Mets Settle Madoff Case for $162 million

Last-minute deal by Mets owners with Madoff trustee averts trial over alleged llicit gains

Citi Field, where the Mets can now play free of the Madoff shadow. (Photo: AP) Citi Field, where the Mets can now play free of the Madoff shadow. (Photo: AP)

More On Legal & Compliance

from The Advisor's Professional Library
  • RIAs and Customer Identification Just as RIAs owe a duty to diligently protect their clients’ privacy and guard against theft, firms also play a vital role in customer identification. Although RIAs are not subject to an anti-money laundering rule, securities regulators expect advisors to address these issues in their policies and procedures.
  • Preventing and Dealing with Client Complaints Although the SEC has not provided specific guidance on how client complaints should be handled, a firm’s policies and procedures should provide clear direction how to do so, as neglecting complaints can exacerbate a bad situation.

The controversy over the Mets owners’ involvement with the con man Bernie Madoff came to a swift and sudden end on Monday as a settlement was reached just before trial.

The owners, Fred Wilpon and Saul Katz, agreed to pay $162 million to the Madoff trustee Irving Picard, according to a story from MLB.com posted on the Mets’ website

According to the story, Wilpon and Katz will not pay anything for three years.

Jury selection was scheduled to begin Monday for a trial that was to determine whether Wilpon and Katz could prove they were not "willfully blind" to Madoff's scheme, for which Madoff is serving a 150-year sentence at a North Carolina federal prison.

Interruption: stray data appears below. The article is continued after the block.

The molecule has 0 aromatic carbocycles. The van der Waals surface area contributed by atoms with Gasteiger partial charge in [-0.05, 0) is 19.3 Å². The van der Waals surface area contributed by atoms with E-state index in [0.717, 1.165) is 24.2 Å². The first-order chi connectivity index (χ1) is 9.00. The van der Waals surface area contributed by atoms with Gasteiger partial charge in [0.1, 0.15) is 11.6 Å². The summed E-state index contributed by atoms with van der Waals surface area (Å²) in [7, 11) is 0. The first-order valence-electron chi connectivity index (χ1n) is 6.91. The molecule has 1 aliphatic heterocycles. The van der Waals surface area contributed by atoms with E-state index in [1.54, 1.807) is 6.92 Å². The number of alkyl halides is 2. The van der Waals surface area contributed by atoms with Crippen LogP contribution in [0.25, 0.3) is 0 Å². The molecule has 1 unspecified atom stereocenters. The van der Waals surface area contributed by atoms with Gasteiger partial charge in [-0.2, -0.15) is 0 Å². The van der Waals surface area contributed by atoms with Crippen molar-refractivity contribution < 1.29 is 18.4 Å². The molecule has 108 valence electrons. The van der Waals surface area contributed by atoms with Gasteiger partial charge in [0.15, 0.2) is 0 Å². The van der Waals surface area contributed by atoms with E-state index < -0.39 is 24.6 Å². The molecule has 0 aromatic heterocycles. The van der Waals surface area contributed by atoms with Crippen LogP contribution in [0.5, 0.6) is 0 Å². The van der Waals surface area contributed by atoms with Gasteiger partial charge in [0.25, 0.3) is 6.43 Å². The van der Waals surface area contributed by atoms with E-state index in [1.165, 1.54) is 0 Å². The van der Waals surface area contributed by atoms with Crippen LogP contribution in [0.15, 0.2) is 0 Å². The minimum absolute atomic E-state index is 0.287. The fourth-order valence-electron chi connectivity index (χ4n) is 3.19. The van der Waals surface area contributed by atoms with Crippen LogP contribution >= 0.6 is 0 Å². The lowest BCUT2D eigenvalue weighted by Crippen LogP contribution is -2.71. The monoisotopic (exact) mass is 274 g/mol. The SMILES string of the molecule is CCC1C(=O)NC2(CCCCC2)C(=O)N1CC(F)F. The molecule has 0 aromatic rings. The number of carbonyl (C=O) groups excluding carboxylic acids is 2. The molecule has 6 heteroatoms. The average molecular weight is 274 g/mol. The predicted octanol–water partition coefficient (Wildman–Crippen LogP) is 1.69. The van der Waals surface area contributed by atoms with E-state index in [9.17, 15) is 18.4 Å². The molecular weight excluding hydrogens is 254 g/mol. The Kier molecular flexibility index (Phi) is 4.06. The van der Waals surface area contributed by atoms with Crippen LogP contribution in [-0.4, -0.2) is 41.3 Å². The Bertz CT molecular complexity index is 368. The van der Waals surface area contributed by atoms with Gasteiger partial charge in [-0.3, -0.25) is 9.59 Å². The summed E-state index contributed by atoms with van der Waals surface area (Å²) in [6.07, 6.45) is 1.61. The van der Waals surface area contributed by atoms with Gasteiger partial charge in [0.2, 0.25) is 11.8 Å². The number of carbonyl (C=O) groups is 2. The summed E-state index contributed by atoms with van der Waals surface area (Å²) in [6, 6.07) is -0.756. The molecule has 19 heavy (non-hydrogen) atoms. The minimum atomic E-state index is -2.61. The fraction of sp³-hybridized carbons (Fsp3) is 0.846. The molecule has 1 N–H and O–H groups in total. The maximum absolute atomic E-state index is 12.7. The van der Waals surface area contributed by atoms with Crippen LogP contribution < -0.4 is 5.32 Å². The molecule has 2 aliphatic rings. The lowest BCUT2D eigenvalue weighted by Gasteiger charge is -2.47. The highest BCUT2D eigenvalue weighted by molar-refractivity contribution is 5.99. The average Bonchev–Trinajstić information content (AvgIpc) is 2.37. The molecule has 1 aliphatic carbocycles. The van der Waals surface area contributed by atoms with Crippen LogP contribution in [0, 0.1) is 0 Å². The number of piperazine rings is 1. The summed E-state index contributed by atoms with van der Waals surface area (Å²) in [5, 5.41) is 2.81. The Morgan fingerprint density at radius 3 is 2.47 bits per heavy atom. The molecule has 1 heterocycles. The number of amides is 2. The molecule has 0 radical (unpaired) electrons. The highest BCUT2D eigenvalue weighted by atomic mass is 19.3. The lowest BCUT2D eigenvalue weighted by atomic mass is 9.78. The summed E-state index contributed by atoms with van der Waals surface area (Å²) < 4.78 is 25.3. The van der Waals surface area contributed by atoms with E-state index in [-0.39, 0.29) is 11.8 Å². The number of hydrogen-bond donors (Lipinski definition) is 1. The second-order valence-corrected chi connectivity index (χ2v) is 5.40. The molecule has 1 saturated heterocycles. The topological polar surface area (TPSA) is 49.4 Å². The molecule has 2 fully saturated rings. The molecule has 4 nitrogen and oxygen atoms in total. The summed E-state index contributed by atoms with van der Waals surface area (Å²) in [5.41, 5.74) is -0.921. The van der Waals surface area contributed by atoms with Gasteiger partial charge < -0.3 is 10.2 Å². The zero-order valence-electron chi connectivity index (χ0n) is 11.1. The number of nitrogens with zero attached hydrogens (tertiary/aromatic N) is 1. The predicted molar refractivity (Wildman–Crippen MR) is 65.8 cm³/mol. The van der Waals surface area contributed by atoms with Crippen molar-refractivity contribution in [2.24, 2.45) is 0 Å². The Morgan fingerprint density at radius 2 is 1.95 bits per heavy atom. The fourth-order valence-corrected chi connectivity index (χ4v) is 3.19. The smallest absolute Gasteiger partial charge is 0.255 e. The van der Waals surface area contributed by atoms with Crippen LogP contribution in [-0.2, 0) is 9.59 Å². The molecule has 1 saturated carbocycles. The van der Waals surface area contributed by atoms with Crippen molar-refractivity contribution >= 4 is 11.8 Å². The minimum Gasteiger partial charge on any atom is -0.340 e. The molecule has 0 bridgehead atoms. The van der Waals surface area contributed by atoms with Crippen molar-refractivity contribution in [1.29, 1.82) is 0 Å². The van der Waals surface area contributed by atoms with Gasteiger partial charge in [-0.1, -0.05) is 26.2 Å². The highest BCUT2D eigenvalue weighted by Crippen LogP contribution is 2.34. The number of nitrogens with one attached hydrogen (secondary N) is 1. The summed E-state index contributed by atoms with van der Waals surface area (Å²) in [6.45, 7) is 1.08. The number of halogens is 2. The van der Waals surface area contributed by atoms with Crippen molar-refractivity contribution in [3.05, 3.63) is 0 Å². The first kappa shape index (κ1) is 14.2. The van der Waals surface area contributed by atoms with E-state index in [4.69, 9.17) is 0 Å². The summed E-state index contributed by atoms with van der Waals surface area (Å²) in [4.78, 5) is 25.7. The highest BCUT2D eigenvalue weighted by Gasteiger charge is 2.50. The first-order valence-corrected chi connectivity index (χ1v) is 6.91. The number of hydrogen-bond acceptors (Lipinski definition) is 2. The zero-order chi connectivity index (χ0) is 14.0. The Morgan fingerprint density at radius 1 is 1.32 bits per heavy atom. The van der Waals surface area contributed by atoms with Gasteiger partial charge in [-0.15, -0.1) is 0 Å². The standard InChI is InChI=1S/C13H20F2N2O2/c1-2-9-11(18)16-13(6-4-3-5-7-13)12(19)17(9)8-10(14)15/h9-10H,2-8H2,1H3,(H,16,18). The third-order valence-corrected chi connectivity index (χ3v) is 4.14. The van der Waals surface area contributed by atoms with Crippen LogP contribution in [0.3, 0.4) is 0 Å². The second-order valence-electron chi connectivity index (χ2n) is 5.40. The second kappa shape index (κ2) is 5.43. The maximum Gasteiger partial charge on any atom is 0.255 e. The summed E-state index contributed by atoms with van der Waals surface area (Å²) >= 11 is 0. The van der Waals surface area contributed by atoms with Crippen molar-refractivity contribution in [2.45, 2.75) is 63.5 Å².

Judge Jed Rakoff ruled earlier this month that Wilpon and Katz would have to forfeit as much as $83 million in allegedly ill-gotten gains and go to trial over another $303 million.

The $162 million settlement figure is a total figure that includes the $83 million. Moreover, the Mets owners can recover that money through their own claims, totaling $178 million, against the Madoff estate.

"In a sense, we're now partners," David J. Sheehan, a lawyer for Picard, told The Associated Press outside the courthouse.

Picard had said that the Mets owners knew, or should have known, that Madoff's investment scheme was a fraud.

"Now I guess I can smile. ... Maybe I can take a day off," Wilpon said, according to the AP. "I am very, very pleased for ourselves and our families. This was really a team effort."

Rakoff said Picard had reviewed the evidence and would no longer pursue a claim of "willful blindness" against the defendants.

Reprints Discuss this story
This is where the comments go.